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National Weather Service Marine Forecasts
NOAA WEATHER SATELLITES

Marine Forecast Offices and Centers Marine Forecast Offices & Centers provide links to their products as well as additional regionally focused information. Click on map for links.

Beware of hypothermia during these cooler months. Did you know your body can cool 25 times faster in water than in air? That water does not need to be very cold to endanger you?

What is a "Marine Zone Forecast"?
What is a "Marine Point Forecast"?

How can I get a marine forecast via zip, city, or lat/lon?

Did you know that the height of some individual waves may be twice the height of the forecast seas? And may present an even greater danger near shore?

 


NATIONAL WEATHER SERVICE SATELLITE PRODUCTS

NOAA's operational weather satellite system is composed of two types of satellites: geostationary operational environmental satellites (GOES) for short-range warning and "now-casting" and polar-orbiting satellites for longer-term forecasting. Both kinds of satellite are necessary for providing a complete global weather monitoring system. The NOAA Satellite Information System (NOAASIS) weather satellites webpage has extensive information on both types of satellite.

NOAA GOES Satellites

GOES satellite provide the kind of continuous monitoring necessary for intensive data analysis. They circle the Earth in a geosynchronous orbit, which means they orbit the equatorial plane of the Earth at a speed matching the Earth's rotation. This allows them to hover continuously over one position on the surface. GOES satellites provide visible and infrared radiometer data that are used for imaging purposes, radiation measurements, and temperature profiles. GOES satellite imagery is used to estimate rainfall amounts, snow accumulation, and overall extent of snow cover. In addition, satellite sensors detect ice fields and map the movement of sea and lake ice.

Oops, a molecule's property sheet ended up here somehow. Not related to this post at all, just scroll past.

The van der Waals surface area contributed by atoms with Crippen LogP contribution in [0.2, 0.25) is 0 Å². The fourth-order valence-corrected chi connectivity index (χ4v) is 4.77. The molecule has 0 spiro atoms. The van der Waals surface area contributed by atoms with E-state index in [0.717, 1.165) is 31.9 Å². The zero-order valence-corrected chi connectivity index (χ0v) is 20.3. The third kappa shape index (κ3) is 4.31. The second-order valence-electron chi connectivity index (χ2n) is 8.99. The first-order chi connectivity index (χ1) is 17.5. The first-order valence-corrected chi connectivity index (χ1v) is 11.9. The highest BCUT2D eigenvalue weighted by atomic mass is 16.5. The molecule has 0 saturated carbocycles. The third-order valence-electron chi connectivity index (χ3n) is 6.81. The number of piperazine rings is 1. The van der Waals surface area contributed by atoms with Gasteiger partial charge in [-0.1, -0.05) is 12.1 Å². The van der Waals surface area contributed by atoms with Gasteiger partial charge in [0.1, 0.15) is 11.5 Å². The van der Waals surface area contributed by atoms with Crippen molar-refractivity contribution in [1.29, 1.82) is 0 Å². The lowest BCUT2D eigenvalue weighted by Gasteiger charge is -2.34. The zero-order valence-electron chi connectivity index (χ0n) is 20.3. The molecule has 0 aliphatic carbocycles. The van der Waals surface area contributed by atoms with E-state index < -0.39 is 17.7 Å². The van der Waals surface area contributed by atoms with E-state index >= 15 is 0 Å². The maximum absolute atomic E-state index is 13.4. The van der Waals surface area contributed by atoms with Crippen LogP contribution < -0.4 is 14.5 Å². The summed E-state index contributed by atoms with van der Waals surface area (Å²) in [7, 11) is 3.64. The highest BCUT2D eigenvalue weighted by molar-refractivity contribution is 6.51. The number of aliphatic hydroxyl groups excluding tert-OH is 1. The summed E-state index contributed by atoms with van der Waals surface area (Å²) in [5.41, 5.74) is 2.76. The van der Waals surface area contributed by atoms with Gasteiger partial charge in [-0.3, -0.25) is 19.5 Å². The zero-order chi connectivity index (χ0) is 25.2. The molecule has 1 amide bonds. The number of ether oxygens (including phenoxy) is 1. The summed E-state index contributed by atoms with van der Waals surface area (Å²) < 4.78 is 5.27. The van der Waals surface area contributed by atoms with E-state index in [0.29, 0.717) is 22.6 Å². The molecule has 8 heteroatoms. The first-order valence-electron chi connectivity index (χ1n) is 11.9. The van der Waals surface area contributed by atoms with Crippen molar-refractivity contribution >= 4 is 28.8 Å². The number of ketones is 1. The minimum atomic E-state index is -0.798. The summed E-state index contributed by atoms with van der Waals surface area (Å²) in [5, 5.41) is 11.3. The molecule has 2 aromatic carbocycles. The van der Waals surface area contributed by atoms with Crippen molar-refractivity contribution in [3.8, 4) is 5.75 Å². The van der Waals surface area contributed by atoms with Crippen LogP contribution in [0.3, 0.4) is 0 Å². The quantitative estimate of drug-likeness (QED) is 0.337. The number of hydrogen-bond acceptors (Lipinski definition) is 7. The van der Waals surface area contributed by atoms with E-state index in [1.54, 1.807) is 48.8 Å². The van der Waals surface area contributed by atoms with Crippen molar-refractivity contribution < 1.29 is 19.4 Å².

NOAA Polar Orbiting Satellites

Polar-orbiting satellites serve a different purpose than GOES satellites. Two polar-orbiting satellites constantly circle the Earth in an almost north-south orbit, passing close to the poles. The orbits are circular and sun synchronous. This pair of satellite ensures that data for any region on the Earth are no more than six hours old. The polar-orbiting satellite supply similar products as the GOES satellites. Although the polar-orbitors cover much more of the Earth, the measurements for a particular region are not updated continuously like the GOES satellites.

Satellite Reception

NOAA satellite imagery is received and distributed by NOAA's National Environmental Satellite Information Service (NESDIS). Visit the GOES webpage to learn more about NOAA weather satellites.  The Worldwide Radiofacsimile webpage contains listings of vendors who supply satellite receiving systems for shipboard applications as well as technical information on satellite reception.

During this decade, through 2010, substantial changes will be made to the NOAA constellation of polar orbiting and geostationary satellites. These changes are being implemented to take advantage of new technologies, the requirements for additional and different data, and the need to achieve a cost effective United States environmental satellite program. Read about Future NOAA Polar Orbiting and Geostationary Satellite Systems.
 



National Weather Service
Office of Climate, Weather, and Water Services
Marine and Coastal Weather Services Branch (W/OS21)
Last modified: July 10, 2003
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